The best graduate work of 2014

Simon Dean
Kingston University
Architecture

This project imagines a bathhouse emerging from a quarry, carved from the flow of Mount Vesuvius last eruption. It is hidden away in a craggy landscape of caves and crevasses.

Simon Dean, Kingston University, Architecture

Dean's models beautifully suggest the layers of time that inform the shape and size of the bathhouse. It isn't so much a building as a space formed by the natural world. CSH

Amelia Hunter
Royal College of Art
Architecture

Hats off to Slough, is the best drawing I saw this year. It's like a brilliantly realised Edwardian fever dream. This is part of a wider project that speculates on the circumstances in which building on the Green Belt might be acceptable.

Amelia Hunter, Royal College of Art, Architecture

Hunter's work is to do with attempting to change perceptions on infrastructural sites -- whether landfill, motorway service stations or the HS2 corridor. All of this stems from the unit's collective research into the Metropolitan Green Belt, which gives Hunter's project the opportunity to be quietly revolutionary. EB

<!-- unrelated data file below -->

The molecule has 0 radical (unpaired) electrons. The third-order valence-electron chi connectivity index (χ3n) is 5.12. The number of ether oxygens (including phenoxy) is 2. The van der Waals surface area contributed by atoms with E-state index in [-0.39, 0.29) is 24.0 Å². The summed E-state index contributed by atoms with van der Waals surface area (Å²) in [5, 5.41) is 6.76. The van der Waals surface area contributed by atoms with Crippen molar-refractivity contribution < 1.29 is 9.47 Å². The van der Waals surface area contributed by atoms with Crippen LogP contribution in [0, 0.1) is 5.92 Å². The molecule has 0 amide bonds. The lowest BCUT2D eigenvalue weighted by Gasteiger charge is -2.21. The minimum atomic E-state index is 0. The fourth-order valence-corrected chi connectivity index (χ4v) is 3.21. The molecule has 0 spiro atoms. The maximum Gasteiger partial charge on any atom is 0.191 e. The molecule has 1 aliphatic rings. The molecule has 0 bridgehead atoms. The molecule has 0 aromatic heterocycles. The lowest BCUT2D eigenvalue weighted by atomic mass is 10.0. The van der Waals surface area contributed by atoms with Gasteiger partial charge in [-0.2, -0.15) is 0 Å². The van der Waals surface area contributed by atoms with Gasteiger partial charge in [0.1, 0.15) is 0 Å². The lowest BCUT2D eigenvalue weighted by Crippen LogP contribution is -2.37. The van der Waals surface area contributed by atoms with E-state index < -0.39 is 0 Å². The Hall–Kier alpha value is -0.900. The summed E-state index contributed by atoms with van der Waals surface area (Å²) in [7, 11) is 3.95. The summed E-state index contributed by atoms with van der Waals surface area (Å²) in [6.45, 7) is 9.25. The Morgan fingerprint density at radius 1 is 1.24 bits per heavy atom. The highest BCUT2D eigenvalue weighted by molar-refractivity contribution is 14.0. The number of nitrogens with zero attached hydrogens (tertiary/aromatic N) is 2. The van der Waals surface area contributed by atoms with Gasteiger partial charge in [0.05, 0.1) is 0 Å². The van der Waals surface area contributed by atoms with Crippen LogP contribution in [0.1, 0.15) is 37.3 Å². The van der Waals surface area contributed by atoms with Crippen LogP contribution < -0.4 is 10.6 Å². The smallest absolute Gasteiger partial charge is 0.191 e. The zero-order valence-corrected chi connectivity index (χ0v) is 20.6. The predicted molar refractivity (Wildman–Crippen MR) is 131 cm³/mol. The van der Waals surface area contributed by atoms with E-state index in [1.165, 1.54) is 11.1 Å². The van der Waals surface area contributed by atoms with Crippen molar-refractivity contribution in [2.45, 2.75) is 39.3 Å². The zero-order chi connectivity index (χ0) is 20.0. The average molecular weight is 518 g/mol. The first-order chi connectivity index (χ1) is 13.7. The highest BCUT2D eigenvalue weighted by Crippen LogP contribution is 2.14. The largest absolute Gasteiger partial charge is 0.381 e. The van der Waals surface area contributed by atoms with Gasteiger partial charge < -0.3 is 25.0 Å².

Lily Carver
University of Brighton
Architecture

Carver's project proposes a series of structures around London's Elephant and Castle for the cultivation of ingredients used in the cuisine of Latin America's indigenous peoples.

Lily Carver, University of Brighton, Architecture

In an energetic dialogue between intricate models and captivating drawings, she presents designs for interwoven spaces with varied exposure to light and air that reveal the growth and production of food in a dense urban setting.

Dynamic and useful buildings celebrate a minority group in the heart of London's Latin American community. AA

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